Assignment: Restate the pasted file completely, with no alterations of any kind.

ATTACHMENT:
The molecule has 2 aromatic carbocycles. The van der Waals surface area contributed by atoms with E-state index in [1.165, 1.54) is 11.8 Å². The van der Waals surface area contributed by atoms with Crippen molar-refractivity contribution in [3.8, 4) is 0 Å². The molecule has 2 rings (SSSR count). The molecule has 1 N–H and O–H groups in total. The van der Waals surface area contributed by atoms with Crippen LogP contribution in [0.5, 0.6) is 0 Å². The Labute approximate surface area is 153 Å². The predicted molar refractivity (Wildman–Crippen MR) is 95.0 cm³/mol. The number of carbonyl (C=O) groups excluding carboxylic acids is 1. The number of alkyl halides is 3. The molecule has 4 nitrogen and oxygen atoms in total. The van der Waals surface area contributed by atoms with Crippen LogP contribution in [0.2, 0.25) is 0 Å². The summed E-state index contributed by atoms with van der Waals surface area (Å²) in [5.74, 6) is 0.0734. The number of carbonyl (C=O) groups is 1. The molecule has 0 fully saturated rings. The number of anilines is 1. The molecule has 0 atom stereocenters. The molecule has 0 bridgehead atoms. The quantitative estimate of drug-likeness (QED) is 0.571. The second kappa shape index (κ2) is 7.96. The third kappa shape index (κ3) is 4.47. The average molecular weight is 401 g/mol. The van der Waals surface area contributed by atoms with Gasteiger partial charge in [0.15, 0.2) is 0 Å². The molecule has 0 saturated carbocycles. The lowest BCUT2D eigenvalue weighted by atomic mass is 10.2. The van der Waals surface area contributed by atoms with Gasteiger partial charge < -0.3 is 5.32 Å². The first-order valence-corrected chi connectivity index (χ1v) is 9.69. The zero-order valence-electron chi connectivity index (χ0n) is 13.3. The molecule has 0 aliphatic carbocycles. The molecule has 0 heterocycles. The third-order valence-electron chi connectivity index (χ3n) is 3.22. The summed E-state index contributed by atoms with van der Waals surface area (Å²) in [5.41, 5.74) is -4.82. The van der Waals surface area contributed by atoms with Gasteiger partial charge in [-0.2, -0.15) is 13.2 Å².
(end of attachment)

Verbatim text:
The molecule has 2 aromatic carbocycles. The van der Waals surface area contributed by atoms with E-state index in [1.165, 1.54) is 11.8 Å². The van der Waals surface area contributed by atoms with Crippen molar-refractivity contribution in [3.8, 4) is 0 Å². The molecule has 2 rings (SSSR count). The molecule has 1 N–H and O–H groups in total. The van der Waals surface area contributed by atoms with Crippen LogP contribution in [0.5, 0.6) is 0 Å². The Labute approximate surface area is 153 Å². The predicted molar refractivity (Wildman–Crippen MR) is 95.0 cm³/mol. The number of carbonyl (C=O) groups excluding carboxylic acids is 1. The number of alkyl halides is 3. The molecule has 4 nitrogen and oxygen atoms in total. The van der Waals surface area contributed by atoms with Crippen LogP contribution in [0.2, 0.25) is 0 Å². The summed E-state index contributed by atoms with van der Waals surface area (Å²) in [5.74, 6) is 0.0734. The number of carbonyl (C=O) groups is 1. The molecule has 0 fully saturated rings. The number of anilines is 1. The molecule has 0 atom stereocenters. The molecule has 0 bridgehead atoms. The quantitative estimate of drug-likeness (QED) is 0.571. The second kappa shape index (κ2) is 7.96. The third kappa shape index (κ3) is 4.47. The average molecular weight is 401 g/mol. The van der Waals surface area contributed by atoms with Gasteiger partial charge in [0.15, 0.2) is 0 Å². The molecule has 0 saturated carbocycles. The lowest BCUT2D eigenvalue weighted by atomic mass is 10.2. The van der Waals surface area contributed by atoms with Gasteiger partial charge < -0.3 is 5.32 Å². The first-order valence-corrected chi connectivity index (χ1v) is 9.69. The zero-order valence-electron chi connectivity index (χ0n) is 13.3. The molecule has 0 aliphatic carbocycles. The molecule has 0 heterocycles. The third-order valence-electron chi connectivity index (χ3n) is 3.22. The summed E-state index contributed by atoms with van der Waals surface area (Å²) in [5.41, 5.74) is -4.82. The van der Waals surface area contributed by atoms with Gasteiger partial charge in [-0.2, -0.15) is 13.2 Å².